$\textstyle =$ $\displaystyle {1\over\sqrt{\pi}} {\Gamma({\textstyle{3\over 4}}-{\textstyle{1\o...
...}}a+{\textstyle{3\over 4}}; {\textstyle{3\over 2}}; {\textstyle{1\over 2}}x^2).$  

In terms of Whittaker and Watson's functions,

$\displaystyle U(a,x)$ $\textstyle =$ $\displaystyle D_{-a-1/2}(x)$ (19)
$\displaystyle V(a,x)$ $\textstyle =$ $\displaystyle {\Gamma({\textstyle{1\over 2}}+a)[\sin(\pi a)D_{-a-1/2}(x)+D_{-a-1/2}(-x)]\over\pi}.$ (20)

For Nonnegative Integer $n$, the solution $D_n$ reduces to

D_n(x)=2^{-n/2}e^{-x^2/4} H_n\left({x\over\sqrt{2}}\right)= e^{-x^2/4} {\rm He}_n(x),
\end{displaymath} (21)

where $H_n(x)$ is a Hermite Polynomial and He${}_n$ is a modified Hermite Polynomial.

The parabolic cylinder functions $D_\nu$ satisfy the Recurrence Relations

D_{\nu+1}(z)-zD_\nu(z)+\nu D_{\nu-1}(z)=0
\end{displaymath} (22)

D_\nu'(z)+{\textstyle{1\over 2}}z D_\nu(z)-\nu D_{\nu-1}(z)=0.
\end{displaymath} (23)

The parabolic cylinder function for integral $n$ can be defined in terms of an integral by
D_n(z)={1\over \pi} \int_0^\pi \sin(n\theta -z\sin\theta)\,d\theta
\end{displaymath} (24)

(Watson 1966, p. 308), which is similar to the Anger Function. The result
\int_{-\infty}^\infty D_m(x)D_n(x)\,dx =\delta_{mn} n!\sqrt{2\pi},
\end{displaymath} (25)

where $\delta_{ij}$ is the Kronecker Delta, can also be used to determine the Coefficients in the expansion
f(z)=\sum_{n=0}^\infty a_nD_n
\end{displaymath} (26)

a_n={1\over n!\sqrt{2\pi}} \int_{-\infty}^\infty D_n(t)f(t)\,dt.
\end{displaymath} (27)

For $\nu$ real,
\int_0^\infty [D_\nu(t)]^2\,dt =\pi^{1/2}2^{-3/2} {\phi_0({\...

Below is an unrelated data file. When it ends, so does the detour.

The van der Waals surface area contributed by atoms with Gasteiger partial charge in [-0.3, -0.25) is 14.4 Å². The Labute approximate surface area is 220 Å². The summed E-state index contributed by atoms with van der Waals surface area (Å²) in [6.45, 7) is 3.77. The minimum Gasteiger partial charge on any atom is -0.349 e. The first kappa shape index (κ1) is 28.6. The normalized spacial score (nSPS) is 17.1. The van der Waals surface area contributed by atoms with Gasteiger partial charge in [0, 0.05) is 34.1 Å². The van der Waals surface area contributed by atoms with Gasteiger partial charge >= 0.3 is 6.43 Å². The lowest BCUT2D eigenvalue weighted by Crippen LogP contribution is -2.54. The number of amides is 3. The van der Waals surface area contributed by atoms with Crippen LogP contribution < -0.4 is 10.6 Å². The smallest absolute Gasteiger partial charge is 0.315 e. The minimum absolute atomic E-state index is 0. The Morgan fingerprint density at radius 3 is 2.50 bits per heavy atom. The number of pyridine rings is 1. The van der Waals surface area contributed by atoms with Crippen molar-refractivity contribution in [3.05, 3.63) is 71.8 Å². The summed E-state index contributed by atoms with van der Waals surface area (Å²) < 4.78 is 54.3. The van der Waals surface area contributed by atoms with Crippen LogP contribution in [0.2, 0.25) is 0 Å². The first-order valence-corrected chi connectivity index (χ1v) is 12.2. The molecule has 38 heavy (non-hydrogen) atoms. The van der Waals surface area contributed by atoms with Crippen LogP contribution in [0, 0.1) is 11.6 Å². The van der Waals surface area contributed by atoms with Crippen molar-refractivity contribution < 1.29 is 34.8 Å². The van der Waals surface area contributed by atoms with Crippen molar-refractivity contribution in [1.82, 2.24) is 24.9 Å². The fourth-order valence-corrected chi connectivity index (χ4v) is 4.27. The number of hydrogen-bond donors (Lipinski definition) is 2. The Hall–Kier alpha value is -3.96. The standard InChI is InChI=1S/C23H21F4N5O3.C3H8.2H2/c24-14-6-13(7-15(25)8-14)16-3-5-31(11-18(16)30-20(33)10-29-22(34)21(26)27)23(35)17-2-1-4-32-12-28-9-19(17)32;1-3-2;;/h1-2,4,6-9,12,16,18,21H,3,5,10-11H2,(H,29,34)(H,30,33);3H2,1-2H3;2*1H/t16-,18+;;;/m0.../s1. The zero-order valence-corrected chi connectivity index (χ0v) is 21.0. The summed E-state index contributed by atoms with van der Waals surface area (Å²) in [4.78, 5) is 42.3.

... 2}}\nu)-\phi_0(-{\textstyle{1\over 2}}\nu)\over \Gamma(-\nu)}
\end{displaymath} (28)

(Gradshteyn and Ryzhik 1980, p. 885, 7.711.3), where $\Gamma(z)$ is the Gamma Function and $\phi_0(z)$ is the Polygamma Function of order 0.

See also Anger Function, Bessel Function, Darwin's Expansions, Hh Function, Struve Function


Abramowitz, M. and Stegun, C. A. (Eds.). ``Parabolic Cylinder Function.'' Ch. 19 in Handbook of Mathematical Functions with Formulas, Graphs, and Mathematical Tables, 9th printing. New York: Dover, pp. 685-700, 1972.

Gradshteyn, I. S. and Ryzhik, I. M. Tables of Integrals, Series, and Products, 5th ed. San Diego, CA: Academic Press, 1979.

Iyanaga, S. and Kawada, Y. (Eds.). ``Parabolic Cylinder Functions (Weber Functions).'' Appendix A, Table 20.III in Encyclopedic Dictionary of Mathematics. Cambridge, MA: MIT Press, p. 1479, 1980.

Spanier, J. and Oldham, K. B. ``The Parabolic Cylinder Function $D_\nu(x)$.'' Ch. 46 in An Atlas of Functions. Washington, DC: Hemisphere, pp. 445-457, 1987.

Watson, G. N. A Treatise on the Theory of Bessel Functions, 2nd ed. Cambridge, England: Cambridge University Press, 1966.

Whittaker, E. T. and Watson, G. N. A Course in Modern Analysis, 4th ed. Cambridge, England: Cambridge University Press, 1990.

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© 1996-9 Eric W. Weisstein